Regulators

Broadcasters split over TRAI’s directive to BARC on TV viewership data

BARC is releasing weekly data only to subscribers for now

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MUMBAI: The latest episode in the ongoing tariff order implementation saga saw industry watchdog and regulator, the Telecom Regulatory Authority of India (TRAI), direct TV ratings monitoring body - Broadcast Audience Research Council (BARC) - to publish ratings and TV viewership data from the week ending 8 February on its website with immediate effect. BARC, which was set up as an industry-funded body, citing the implementation of the new framework, has been releasing the data only to its subscribers. Earlier, the audience measurement firm published the weekly data on its website every Thursday.

Indiantelevision.com spoke to several broadcasters, none of who wanted to be identified, about the latest development to gain perspective.

“ISA has already advised that you should not use this data for planning. If there is a transition happening it will reflect in the data. Advertisers need to figure out how they want to maximise their investment in the market place. In my point of view, it (weekly data) should be used as a broad indicator. I’m in the favour of it being published,” the CEO of a news network said.

“This is the transition period and they (BARC) are not publishing on the site but data is available between all the stakeholders, agencies, clients and broadcaster. In my opinion, the people who are not paying for the data should not get the data,” said another CEO of a news network.

Recently, TRAI extended the deadline for consumers to select television channels under its new tariff regime till 31 March. Subscribers that don’t opt for new channels would be moved to ‘Best Fit Plans’, which would be developed as per usage pattern, language and channel popularity, the sector regulator said in its statement.

“There are two ways to look at it—if the ratings are being published given the level of disruption, advertisers and marketers would want to know what is going on at the ground level. Implementation takes time and some markets may have done more implementation than other markets. So, if the data is viewed in that light then it is fine but if it’s not then it starts becoming a bit of an issue because people will plan based out of an erratic pattern and obviously no one wants that,” argued a business head of a major network.

The Indian Society of Advertisers' (ISA) executive council had advised its members to not use the BARC data for media buying, planning and evaluation perspective during the transition period, which it feels will stretch up to six weeks.

“If people view the interim data correctly and look at it and understand what it is over a period of time, then it is fine. But if they make decisions by viewing one week or two week data, then that’s when mistakes will be made. This is why there were two thoughts whether to publish the data or not. But on the other hand, it is good because people will see the progress of whether a channel is up or down. I think people should use this and make plans for the medium to long term,” he further added.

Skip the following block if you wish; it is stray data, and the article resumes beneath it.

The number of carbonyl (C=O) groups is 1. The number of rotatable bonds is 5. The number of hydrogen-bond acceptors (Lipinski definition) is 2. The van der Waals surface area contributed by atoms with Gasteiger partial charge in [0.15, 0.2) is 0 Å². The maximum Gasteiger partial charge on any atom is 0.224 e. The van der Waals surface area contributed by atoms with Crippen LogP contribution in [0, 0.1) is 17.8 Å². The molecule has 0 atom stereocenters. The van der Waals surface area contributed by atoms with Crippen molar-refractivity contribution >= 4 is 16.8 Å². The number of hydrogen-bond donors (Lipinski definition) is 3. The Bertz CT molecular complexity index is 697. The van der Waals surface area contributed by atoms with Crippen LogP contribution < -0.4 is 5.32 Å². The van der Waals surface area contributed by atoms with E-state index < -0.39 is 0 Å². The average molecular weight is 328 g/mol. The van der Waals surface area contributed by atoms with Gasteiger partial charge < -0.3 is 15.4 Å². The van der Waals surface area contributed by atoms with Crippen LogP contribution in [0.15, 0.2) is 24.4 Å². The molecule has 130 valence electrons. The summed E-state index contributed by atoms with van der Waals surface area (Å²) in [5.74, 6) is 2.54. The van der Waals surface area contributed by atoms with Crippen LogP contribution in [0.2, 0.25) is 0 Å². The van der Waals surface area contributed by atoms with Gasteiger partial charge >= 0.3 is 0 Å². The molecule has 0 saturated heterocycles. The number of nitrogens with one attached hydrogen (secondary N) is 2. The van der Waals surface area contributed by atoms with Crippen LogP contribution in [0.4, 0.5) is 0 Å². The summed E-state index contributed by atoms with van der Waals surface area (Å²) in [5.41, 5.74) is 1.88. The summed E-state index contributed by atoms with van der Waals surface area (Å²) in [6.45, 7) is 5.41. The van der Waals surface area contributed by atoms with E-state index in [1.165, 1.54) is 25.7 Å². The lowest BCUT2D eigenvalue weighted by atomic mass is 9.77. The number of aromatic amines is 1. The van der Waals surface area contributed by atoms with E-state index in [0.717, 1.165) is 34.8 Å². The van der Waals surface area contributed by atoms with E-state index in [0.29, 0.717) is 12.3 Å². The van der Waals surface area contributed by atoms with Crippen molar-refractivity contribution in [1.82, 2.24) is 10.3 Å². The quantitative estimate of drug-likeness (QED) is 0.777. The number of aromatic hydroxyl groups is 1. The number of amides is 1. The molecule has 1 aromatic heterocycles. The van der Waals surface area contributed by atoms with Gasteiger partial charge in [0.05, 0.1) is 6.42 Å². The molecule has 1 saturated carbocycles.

The sector regulator had asked BARC to furnish compliance by 25 February 2019, "failing which, appropriate action would be initiated" under relevant sections of the TRAI Act.

“According to me, BARC should publish the data. There’s no logic for them to not publish the viewership data. The only thing here is that consumers may be misguided because of the fluctuating viewership ratings of the channels,” opined the promoter of a regional network.

According to TRAI, BARC has ignored its previous directives of publishing ratings and viewership data for television channels.

Several industry watchers told Indiantelevision.com that it was in fact the broadcasters that weren’t keen on weekly data being published on the BARC website.

“Yes, nobody was in favour of the data being published initially. Now that the system has somewhat stabilised, we are better equipped to tackle potential issues. TRAI’s directive is on expected lines,” said a senior executive of a major broadcast network.

TRAI held a meeting on Friday with distribution platform operators (DPOs) where it was informed that almost all cable consumers have either made their channel preferences or moved to ‘best fit plan’ under the new tariff regime.

The meeting was attended by multi-system operators (MSO) and all major DTH players to review the progress of migration of TV viewers under the new framework.

"According to inputs received by the regulator from players, in the case of DTH services, about 43 per cent customers have made their channel preferences known. When combined with statistics for ‘best fit plan’, this number rises to 57 per cent," stated TRAI secretary SK Gupta.

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